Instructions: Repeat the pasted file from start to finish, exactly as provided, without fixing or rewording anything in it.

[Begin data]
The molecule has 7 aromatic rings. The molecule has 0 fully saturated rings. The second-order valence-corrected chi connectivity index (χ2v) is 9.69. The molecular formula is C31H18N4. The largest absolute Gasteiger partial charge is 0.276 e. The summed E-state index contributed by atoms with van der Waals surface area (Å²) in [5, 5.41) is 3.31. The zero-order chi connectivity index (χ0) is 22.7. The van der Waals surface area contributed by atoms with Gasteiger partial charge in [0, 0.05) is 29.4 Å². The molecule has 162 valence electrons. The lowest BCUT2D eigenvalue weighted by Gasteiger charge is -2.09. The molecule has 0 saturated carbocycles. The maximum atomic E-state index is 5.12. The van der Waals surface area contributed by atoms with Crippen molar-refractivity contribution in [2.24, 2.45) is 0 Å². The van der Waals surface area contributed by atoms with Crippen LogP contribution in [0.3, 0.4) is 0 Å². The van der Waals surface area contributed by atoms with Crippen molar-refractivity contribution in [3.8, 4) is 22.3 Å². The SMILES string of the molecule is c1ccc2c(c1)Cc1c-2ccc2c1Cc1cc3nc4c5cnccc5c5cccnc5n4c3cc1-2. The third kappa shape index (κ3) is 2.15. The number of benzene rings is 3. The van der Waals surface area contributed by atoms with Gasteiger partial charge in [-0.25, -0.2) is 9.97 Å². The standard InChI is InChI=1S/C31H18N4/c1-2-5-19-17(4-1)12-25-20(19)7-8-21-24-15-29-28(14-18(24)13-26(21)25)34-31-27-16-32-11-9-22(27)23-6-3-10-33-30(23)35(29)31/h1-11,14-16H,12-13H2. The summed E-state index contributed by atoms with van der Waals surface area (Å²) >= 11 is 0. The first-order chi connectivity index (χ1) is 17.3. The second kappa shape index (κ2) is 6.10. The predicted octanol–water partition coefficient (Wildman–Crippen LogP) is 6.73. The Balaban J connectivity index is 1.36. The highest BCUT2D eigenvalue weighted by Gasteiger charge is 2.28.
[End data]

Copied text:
The molecule has 7 aromatic rings. The molecule has 0 fully saturated rings. The second-order valence-corrected chi connectivity index (χ2v) is 9.69. The molecular formula is C31H18N4. The largest absolute Gasteiger partial charge is 0.276 e. The summed E-state index contributed by atoms with van der Waals surface area (Å²) in [5, 5.41) is 3.31. The zero-order chi connectivity index (χ0) is 22.7. The van der Waals surface area contributed by atoms with Gasteiger partial charge in [0, 0.05) is 29.4 Å². The molecule has 162 valence electrons. The lowest BCUT2D eigenvalue weighted by Gasteiger charge is -2.09. The molecule has 0 saturated carbocycles. The maximum atomic E-state index is 5.12. The van der Waals surface area contributed by atoms with Crippen molar-refractivity contribution in [2.24, 2.45) is 0 Å². The van der Waals surface area contributed by atoms with Crippen LogP contribution in [0.3, 0.4) is 0 Å². The van der Waals surface area contributed by atoms with Crippen molar-refractivity contribution in [3.8, 4) is 22.3 Å². The SMILES string of the molecule is c1ccc2c(c1)Cc1c-2ccc2c1Cc1cc3nc4c5cnccc5c5cccnc5n4c3cc1-2. The third kappa shape index (κ3) is 2.15. The number of benzene rings is 3. The van der Waals surface area contributed by atoms with Gasteiger partial charge in [-0.25, -0.2) is 9.97 Å². The standard InChI is InChI=1S/C31H18N4/c1-2-5-19-17(4-1)12-25-20(19)7-8-21-24-15-29-28(14-18(24)13-26(21)25)34-31-27-16-32-11-9-22(27)23-6-3-10-33-30(23)35(29)31/h1-11,14-16H,12-13H2. The summed E-state index contributed by atoms with van der Waals surface area (Å²) >= 11 is 0. The first-order chi connectivity index (χ1) is 17.3. The second kappa shape index (κ2) is 6.10. The predicted octanol–water partition coefficient (Wildman–Crippen LogP) is 6.73. The Balaban J connectivity index is 1.36. The highest BCUT2D eigenvalue weighted by Gasteiger charge is 2.28.